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WHO and Partners Fight Health Misinformation at Grassroots Level

Dina Faisal Dina Faisal
8th June 2022
WHO and Partners Fight Health Misinformation at Grassroots Level
Health misinformation poses a great danger in rural areas (Getty).

Note: The views and opinions expressed in blog/editorial posts are those of the author. They do not purport to reflect the views or opinions of Misbar.

The impact of misinformation on healthcare has been studied numerous times, particularly since the COVID-19 pandemic began to see a significant increase in related misleading and false claims. Misbar has also written about the topic, discussing how health misinformation is a "significant public health challenge," and how it creates fear, confusion, uncertainty, scepticism, and mistrust, in health authorities making it difficult for them to implement public health measures. Often the topic is discussed in reference to misinformation spreading online, with tools developed to combat it on the online platform. However, misinformation exists in rural areas with little access to the internet as well.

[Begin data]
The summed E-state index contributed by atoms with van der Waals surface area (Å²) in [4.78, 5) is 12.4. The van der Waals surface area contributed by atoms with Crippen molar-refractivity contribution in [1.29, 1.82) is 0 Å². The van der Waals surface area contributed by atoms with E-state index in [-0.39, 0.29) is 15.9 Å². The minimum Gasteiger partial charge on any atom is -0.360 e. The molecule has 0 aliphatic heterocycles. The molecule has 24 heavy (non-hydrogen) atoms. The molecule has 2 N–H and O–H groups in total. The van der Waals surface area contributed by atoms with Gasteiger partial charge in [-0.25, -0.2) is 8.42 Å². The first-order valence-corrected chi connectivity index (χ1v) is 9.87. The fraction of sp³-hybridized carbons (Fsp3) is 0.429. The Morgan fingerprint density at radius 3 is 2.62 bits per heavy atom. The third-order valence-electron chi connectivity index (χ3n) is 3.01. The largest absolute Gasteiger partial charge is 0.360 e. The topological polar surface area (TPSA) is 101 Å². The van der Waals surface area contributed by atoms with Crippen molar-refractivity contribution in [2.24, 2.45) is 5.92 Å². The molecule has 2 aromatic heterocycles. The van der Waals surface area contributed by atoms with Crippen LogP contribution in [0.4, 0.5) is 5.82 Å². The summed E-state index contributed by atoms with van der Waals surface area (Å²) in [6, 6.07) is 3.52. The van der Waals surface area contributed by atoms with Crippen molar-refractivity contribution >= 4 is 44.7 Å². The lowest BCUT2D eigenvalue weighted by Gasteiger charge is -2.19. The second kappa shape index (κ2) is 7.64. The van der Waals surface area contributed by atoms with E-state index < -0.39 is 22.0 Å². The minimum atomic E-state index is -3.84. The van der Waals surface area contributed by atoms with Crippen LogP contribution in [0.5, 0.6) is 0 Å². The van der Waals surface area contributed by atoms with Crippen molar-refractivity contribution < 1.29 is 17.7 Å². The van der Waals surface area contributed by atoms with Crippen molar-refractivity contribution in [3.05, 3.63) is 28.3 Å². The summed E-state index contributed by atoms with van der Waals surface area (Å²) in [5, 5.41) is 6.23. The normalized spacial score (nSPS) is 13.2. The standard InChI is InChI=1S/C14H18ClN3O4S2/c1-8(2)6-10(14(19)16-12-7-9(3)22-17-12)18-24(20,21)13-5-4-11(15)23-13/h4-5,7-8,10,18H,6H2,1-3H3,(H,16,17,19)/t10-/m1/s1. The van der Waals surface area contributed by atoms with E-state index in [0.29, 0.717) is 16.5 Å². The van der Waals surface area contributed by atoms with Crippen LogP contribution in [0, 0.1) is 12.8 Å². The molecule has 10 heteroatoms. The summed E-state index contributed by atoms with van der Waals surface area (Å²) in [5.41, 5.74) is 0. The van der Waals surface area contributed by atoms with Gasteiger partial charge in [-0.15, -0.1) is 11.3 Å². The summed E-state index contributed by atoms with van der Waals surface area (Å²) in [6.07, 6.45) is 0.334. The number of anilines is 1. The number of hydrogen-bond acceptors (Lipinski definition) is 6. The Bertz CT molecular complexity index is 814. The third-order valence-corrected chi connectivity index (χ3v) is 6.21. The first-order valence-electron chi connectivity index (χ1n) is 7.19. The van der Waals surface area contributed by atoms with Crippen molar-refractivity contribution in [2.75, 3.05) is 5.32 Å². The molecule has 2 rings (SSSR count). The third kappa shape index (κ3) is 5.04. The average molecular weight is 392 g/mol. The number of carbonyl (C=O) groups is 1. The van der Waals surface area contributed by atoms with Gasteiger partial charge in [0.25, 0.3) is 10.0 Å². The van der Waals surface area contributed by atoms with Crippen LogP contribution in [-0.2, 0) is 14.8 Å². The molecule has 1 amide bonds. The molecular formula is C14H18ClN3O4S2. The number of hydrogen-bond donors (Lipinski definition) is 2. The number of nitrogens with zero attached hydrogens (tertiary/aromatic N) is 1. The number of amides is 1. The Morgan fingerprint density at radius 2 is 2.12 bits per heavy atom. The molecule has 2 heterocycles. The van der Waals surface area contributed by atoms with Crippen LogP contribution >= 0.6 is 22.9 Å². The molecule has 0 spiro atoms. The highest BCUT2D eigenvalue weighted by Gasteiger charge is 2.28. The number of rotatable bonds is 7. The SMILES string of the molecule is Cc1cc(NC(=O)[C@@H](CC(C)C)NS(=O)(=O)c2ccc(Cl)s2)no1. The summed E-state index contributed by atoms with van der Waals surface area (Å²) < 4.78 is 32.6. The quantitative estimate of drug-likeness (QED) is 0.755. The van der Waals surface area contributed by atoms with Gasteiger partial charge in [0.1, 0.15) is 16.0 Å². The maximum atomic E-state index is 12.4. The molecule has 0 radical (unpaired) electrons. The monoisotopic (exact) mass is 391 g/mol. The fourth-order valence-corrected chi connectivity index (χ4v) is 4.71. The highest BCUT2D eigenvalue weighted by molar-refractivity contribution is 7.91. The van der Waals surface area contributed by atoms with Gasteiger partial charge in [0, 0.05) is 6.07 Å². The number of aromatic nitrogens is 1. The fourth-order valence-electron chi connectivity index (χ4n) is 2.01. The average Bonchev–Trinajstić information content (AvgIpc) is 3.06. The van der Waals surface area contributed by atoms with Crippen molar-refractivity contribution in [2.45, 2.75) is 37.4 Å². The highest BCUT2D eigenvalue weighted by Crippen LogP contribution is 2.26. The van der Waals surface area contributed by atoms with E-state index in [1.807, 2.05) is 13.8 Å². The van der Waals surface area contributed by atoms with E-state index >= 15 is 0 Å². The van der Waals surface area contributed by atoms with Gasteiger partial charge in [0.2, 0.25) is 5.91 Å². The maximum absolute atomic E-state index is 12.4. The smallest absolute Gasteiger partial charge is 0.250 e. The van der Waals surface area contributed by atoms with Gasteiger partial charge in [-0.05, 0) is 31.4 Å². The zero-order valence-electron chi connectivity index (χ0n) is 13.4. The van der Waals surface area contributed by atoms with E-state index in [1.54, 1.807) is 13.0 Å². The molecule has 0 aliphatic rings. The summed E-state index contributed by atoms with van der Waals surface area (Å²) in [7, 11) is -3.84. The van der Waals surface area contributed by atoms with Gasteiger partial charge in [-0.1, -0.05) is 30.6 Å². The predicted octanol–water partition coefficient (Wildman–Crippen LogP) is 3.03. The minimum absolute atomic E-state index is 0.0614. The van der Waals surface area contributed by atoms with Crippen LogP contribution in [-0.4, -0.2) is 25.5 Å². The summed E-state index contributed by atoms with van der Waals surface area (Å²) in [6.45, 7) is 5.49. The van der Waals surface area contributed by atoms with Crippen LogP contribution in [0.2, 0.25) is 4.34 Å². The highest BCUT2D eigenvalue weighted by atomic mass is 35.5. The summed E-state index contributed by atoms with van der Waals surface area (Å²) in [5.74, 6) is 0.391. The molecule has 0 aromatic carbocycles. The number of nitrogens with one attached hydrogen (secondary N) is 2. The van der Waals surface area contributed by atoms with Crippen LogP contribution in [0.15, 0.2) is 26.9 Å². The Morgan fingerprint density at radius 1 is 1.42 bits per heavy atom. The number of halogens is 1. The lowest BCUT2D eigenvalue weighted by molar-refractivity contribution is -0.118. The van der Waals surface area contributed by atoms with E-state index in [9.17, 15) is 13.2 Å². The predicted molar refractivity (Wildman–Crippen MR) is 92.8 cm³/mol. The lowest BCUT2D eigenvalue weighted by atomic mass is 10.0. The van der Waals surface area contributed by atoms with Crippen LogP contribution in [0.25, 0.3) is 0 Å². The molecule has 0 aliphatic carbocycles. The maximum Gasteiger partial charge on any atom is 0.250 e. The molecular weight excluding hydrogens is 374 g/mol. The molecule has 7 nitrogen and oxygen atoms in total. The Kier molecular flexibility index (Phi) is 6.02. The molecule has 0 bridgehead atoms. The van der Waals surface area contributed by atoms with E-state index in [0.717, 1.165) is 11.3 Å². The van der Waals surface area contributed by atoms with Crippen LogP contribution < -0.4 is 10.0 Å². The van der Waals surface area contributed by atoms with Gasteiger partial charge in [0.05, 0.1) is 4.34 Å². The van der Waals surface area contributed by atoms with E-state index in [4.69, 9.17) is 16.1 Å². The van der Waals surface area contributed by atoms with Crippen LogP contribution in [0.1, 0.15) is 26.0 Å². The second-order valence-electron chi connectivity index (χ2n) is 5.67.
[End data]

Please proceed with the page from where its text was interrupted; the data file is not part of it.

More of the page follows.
Misinformation Rife in Rural Areas

The internet and social media are usually seen as the primary driving force of misinformation, given how quickly misinformation starts and spreads online. This causes other environments or contexts of misinformation to be neglected. For example, studies have found that health misinformation is rife in rural Africa, particularly that related to COVID-19. The study revealed that due to the “relatively poor access to information, culture and religion beliefs, political instability, living conditions, and poor health literacy,” there was significant misinformation and anecdotal reports in rural areas. Moreover, only limited few rural dwellers have access to information channels such as the internet. This, coupled with poorly developed strategies and mechanisms for crisis and risk communication, creates several challenges. These challenges create a barrier to access evidence-based and accurate information. With rural dwellers being unable to determine what is reliable information and what is not, they become susceptible to believing whatever information is trending in the community. This scenario can cause fear and uncertainty and hampers efforts to curb COVID-19 infections.